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News and Features by Region Alabama Archives - News and Features

Red Tide Toxin Metabolite Accumulates in Organs, May Pose Greater Risk to Shellfish Consumers

In 2012, the state of Texas experienced the longest red tide on record, leading to a collapse of its oyster industry. Red tides in the Gulf of Mexico affect humans, wildlife, fisheries, and the regional tourist-related economy. They are caused by the harmful algae Karenia brevis, which release a neurotoxin called brevetoxin that accumulates in exposed shellfish and […]

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Could Future Land Use Changes Increase Storm Surge Flooding?

Scientists funded by the National Centers for Coastal Ocean Science have found that projected changes in coastal Gulf of Mexico land use and land cover could increase the extent of storm surge flooding by up to 70 percent above flooding from projected sea level rise alone. Using a newly developed predictive model, the University of […]

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Common Brevetoxin Metabolite Found in Gulf of Mexico Oysters May Not be a Health Risk

Brevetoxin B2—an abundant shellfish metabolite of brevetoxin found in Gulf of Mexico oysters—does not readily pass through an intestinal barrier, rendering it unlikely to cause neurotoxic shellfish poisoning. The B2 metabolite is produced by oysters and many other animals by attaching the amino acid cysteine to the brevetoxin that is consumed by shellfish during blooms […]

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Sea Level Rise Research Supports Gulf of Mexico Sentinel Site Cooperative

An NCCOS-funded study is investigating the ecological effects of sea level rise in the Gulf of Mexico. The effort is the focal point of the Northern Gulf of Mexico Sentinel Site Cooperative, a federal–state partnership established to advance sea level rise prediction and assessment capabilities. The cooperative seeks to improve coastal data and research products […]

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Research Shows Shellfish Metabolism of Red Tide Toxin Can Change the Outcome of Poisoning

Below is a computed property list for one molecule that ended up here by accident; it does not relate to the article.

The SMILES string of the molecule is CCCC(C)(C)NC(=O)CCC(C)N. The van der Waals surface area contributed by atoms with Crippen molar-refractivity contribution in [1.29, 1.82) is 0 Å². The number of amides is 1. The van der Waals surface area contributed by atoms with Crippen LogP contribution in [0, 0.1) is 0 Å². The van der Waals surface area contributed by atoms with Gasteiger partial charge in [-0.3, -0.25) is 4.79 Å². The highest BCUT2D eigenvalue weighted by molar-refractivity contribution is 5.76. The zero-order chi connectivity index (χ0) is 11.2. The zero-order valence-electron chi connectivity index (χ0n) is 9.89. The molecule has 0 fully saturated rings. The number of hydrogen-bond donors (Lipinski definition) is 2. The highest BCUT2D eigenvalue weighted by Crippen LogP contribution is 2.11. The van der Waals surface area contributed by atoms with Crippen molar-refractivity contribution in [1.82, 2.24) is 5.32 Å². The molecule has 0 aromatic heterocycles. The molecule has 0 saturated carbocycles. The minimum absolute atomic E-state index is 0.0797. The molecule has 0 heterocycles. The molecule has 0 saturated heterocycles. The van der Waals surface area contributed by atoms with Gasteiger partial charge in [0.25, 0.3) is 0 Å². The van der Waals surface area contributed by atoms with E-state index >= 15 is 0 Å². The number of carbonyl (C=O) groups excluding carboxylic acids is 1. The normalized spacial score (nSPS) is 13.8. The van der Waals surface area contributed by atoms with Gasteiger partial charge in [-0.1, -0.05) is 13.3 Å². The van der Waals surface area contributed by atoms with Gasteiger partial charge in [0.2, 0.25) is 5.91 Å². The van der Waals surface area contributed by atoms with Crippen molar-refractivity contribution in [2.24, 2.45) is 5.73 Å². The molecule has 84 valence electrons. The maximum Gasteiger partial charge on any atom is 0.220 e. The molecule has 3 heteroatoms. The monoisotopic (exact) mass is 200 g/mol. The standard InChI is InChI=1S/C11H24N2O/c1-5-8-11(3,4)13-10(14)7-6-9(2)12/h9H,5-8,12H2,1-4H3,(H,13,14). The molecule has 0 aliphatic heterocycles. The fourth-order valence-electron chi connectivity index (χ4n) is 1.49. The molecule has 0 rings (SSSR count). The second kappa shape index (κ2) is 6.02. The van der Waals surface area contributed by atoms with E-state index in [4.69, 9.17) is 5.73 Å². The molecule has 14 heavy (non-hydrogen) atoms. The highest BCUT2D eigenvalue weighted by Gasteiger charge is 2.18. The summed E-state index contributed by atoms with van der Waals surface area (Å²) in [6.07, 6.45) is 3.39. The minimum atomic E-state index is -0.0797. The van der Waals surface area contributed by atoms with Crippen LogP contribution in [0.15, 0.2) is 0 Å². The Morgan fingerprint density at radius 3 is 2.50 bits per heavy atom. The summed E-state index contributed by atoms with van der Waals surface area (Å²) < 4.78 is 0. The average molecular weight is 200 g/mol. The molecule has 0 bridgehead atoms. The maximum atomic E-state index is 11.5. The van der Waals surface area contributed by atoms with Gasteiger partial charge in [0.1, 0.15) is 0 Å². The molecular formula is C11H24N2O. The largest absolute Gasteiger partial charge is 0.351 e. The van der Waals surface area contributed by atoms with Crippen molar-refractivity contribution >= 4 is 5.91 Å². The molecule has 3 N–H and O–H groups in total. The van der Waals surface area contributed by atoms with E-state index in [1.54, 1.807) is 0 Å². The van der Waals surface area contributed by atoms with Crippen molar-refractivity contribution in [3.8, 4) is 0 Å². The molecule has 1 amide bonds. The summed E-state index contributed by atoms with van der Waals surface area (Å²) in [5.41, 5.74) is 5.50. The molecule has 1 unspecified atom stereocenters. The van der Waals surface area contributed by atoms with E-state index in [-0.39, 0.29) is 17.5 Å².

As recent as 2012, the State of Texas was impacted by the longest red tide on record, leading to the collapse of its oyster industry and  the Governor to seek disaster assistance from the U. S. Department of Commerce. A new study published in the American Chemical Society journal: Chemical Research in Toxicology shows that in animals the […]

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Spring Floods May Increase This Year’s Gulf of Mexico Dead Zone

To develop an earlier prediction of the size of the Gulf of Mexico “dead zone” this summer, NOAA’s National Weather Service and National Ocean Service combined data from the National Hydrologic Assessment U.S. Spring Flood Risk Outlook with knowledge of soil saturation and typical weather patterns throughout the Mississippi watershed this year. Based on estimates of flood risk, snow pack, […]

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Recreational Water Pathogen Detection Workshops Build Skills for State Labs

The North Carolina Biotechnology Center funded NOAA and academic researchers to develop a training facility for public health officials and resource managers in advanced molecular methods to detect pathogens and harmful algae species more quickly and effectively. The first workshop, held March 11 – 15, 2013,  covered quantitative polymerase chain reaction techniques to detect Enterococcus, the […]

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Mercury Levels in the Gulf of Mexico Quantified in NOAA Report

On August 29, researchers at the National Centers for Coastal Ocean Science (NCCOS) published an analysis of NOAA Mussel Watch Program contaminant monitoring data for mercury and methylmercury levels and distributions around the Gulf of Mexico. Data gathered from oyster and sediment samples from Texas to Florida revealed relatively elevated mercury concentrations (hotspots) in the […]

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